fb-pixelMore rough waters for rowing startup Hydrow - The Boston Globe Skip to main content

More rough waters for rowing startup Hydrow

The Boston-based fitness startup has laid off around 30 people, marking its second round of layoffs in less than a year.

Boston-based rowing tech company Hydrow had its second layoff in six months.Ally Rzesa

Hydrow, the Boston startup that sells a $2,495 rowing machine that streams live workouts, has laid off around 30 people, the company confirmed Thursday.

The layoffs come six months after Hydrow’s last layoff and fitness giant Peloton announced plans to release a rowing machine of its own. A spokesperson for Hydrow would not confirm the company’s headcount, but based on the most recent figure Hyrdow provided the Globe, the latest cuts could represent nearly a quarter of the company’s workforce.

“Despite these changes, we remain incredibly bullish about the future of the company,” said Hydrow chief executive Bruce Smith in a statement to the Globe. “We’re leaning into this moment to achieve profitability while continuing to deliver even more exciting new offerings for our current and prospective members.”


In July, Hydrow laid off 35 percent of its then 200-person workforce, or about 70 people. Around the same time, other fitness startups such as New York City-based Peloton and San Francisco-based Tonal, also made cuts, as the industry adjusted to a slowdown in demand for at-home workouts coming out of the pandemic.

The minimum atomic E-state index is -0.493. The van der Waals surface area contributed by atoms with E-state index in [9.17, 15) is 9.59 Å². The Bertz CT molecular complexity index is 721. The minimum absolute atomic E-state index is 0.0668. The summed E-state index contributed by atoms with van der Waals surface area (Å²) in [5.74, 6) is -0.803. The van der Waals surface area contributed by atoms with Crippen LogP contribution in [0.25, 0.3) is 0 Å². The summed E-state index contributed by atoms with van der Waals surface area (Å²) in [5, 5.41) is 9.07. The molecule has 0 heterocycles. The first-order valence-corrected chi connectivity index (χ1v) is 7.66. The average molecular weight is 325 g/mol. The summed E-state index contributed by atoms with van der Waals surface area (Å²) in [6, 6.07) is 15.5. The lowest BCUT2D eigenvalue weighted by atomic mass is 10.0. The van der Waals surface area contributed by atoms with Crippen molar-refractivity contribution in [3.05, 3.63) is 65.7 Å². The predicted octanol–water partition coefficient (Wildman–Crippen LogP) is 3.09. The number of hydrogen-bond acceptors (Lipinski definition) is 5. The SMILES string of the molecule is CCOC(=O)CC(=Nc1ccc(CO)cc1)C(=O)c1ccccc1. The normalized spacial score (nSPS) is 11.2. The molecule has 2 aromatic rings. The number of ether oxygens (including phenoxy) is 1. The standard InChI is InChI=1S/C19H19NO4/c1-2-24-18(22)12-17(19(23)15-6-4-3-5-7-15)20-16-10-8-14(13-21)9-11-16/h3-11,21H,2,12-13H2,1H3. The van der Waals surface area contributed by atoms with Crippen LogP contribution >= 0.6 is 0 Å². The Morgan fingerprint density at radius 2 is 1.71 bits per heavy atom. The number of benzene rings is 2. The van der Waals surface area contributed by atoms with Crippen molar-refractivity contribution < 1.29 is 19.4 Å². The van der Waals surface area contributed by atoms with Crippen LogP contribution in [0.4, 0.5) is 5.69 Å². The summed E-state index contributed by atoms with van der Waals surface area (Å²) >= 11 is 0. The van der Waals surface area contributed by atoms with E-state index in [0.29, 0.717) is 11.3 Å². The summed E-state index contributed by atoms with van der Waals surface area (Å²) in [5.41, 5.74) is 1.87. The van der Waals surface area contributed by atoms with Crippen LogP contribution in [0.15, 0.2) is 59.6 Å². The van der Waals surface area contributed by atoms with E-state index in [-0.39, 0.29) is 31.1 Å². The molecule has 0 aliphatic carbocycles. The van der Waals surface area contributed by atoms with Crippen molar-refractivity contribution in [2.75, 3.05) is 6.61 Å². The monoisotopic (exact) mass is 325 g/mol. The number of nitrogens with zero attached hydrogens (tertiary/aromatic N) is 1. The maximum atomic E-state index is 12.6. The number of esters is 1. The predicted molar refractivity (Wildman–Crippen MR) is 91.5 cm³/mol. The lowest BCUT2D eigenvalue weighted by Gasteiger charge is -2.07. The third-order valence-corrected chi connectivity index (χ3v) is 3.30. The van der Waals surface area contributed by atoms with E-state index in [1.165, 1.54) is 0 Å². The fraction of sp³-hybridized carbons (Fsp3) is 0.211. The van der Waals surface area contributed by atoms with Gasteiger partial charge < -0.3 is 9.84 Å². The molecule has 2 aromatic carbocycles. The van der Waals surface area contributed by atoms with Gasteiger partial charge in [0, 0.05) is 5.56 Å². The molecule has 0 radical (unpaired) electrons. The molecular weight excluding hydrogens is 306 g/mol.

It appears challenges at Hydrow have persisted — its team is getting smaller, and the prices of its products have gone up.

Last summer, in an effort to widen its customer base, Hydrow released a less expensive rowing machine. The new model was $1,000 cheaper than the company’s original machine and designed to fit better in small spaces. Hydrow has since increased that model’s price from $1,495 to $1,895.

Hydrow’s membership has also increased in price since the summer, from $38 to $44, which is the same price as Peloton’s “all-access” membership. (Hydrow customers can simply buy the machine with no membership, but the company markets membership as “an integral part” of the experience that “should not be considered an optional part of purchasing.”)


It’s unclear whether the new competition from Peloton was a factor in Hydrow’s recent layoff. In a September interview with BostInno, Smith said he welcomed the new entrant and added that he would have “great news” about funding to disclose in the coming weeks.

According to a document filed with the Securities and Exchange Commission in August, Hydrow raised nearly $21 million in funding after its first round of layoffs. Then in December, that filing was amended to indicate that the company raised $32 million. The privately-held company has not shared revenue or profit and loss information.

Anissa Gardizy can be reached at anissa.gardizy@globe.com. Follow her on Twitter @anissagardizy8 and on Instagram @anissagardizy.journalism.